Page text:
Groupe Bull SA has found a buyer for its 50.35-percent stake in Indian systems integrator and software developer PSI Data Systems Ltd., the company announced Monday.
Bull will sell the stake to Indian industrial conglomerate Aditya Birla Group, but will maintain its existing business relationships with PSI, it said in a statement. Financial details of the deal were not disclosed.
The French IT services and servers company acquired the stake in PSI in 1988, when it was looking for an entry into the Indian market and a local manufacturer for its servers.
PSI eventually ended up selling a factory that it had set up for Bull to a local garment manufacturer when the local market moved away from proprietary mainframes to Unix machines. Now control of the whole company is going the same way: garment manufacturing is one of Aditya Birla's main activities, alongside production of textiles, cement, copper, iron and aluminium.
The sale is the latest in a series of divestments as Bull focuses on servers and systems integration services. Bull announced last November that it planned to raise around $400 million this year through the sale of noncore businesses. Last November, Bull announced plans to lay off 1,800 employees, or 10 percent of its workforce, and to reorganize into two independent operating companies, Bull Infrastructure & Systèmes, the main business of which is distributing servers, and Integris, offering consulting and systems integration services. The reorganization prompted a wave of protests from employees.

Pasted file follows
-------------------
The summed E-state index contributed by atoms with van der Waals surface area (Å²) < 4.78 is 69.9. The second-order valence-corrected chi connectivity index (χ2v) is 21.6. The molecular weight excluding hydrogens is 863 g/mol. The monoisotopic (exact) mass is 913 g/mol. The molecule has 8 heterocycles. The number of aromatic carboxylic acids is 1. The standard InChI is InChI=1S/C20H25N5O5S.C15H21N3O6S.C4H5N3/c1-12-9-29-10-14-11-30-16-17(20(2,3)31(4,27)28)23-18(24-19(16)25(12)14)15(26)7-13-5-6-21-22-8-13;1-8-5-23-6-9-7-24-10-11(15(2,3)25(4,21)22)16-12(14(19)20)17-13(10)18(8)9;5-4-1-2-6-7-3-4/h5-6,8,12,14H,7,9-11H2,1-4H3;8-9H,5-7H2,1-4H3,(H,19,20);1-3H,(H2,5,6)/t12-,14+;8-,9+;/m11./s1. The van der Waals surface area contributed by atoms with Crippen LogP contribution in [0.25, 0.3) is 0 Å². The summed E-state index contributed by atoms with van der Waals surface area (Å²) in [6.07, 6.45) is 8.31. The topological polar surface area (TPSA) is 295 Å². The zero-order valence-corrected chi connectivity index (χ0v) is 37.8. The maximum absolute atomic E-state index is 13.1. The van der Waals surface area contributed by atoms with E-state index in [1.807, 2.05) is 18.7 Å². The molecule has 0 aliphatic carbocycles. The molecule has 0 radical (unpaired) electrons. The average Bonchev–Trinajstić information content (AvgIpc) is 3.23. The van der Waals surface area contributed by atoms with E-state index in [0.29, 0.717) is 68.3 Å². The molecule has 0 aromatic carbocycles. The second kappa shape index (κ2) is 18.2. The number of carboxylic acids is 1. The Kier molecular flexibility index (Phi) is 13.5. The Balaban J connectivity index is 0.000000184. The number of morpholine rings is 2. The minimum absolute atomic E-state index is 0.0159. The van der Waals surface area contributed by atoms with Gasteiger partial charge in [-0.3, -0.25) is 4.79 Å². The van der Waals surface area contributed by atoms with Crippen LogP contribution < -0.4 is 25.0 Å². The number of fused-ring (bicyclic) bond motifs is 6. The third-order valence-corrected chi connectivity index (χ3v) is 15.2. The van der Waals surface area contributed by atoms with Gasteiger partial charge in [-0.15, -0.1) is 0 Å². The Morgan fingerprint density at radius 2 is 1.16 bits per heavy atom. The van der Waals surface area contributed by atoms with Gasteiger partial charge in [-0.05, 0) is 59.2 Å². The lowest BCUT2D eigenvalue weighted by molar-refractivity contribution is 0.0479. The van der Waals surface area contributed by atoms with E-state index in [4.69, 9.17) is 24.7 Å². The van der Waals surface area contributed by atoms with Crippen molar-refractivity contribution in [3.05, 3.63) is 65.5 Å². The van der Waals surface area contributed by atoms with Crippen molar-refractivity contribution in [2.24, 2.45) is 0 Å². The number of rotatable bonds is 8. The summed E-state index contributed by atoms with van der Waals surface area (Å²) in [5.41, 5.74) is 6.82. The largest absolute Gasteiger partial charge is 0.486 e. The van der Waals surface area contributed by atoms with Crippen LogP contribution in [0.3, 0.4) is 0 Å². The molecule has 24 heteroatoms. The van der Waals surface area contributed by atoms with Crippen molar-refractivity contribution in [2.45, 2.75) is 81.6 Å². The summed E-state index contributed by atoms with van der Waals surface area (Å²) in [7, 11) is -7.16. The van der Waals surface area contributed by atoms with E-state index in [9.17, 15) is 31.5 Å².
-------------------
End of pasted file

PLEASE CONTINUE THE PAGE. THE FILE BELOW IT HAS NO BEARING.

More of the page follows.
In February it sold its smart card division, CP8, to Schlumberger Ltd., raising 350 million euros (US$325 million). On May 21, the company announced that it planned to sell most of its struggling systems integration and consulting subsidiary, Integris, retaining only the maintenance element of this division. Bull said it had entered into exclusive negotiations to sell the international part of Integris to its rival, Groupe Steria SCA, and the domestic part to a consortium comprising Steria and two investment groups, Caravelle and Axa Private Equity.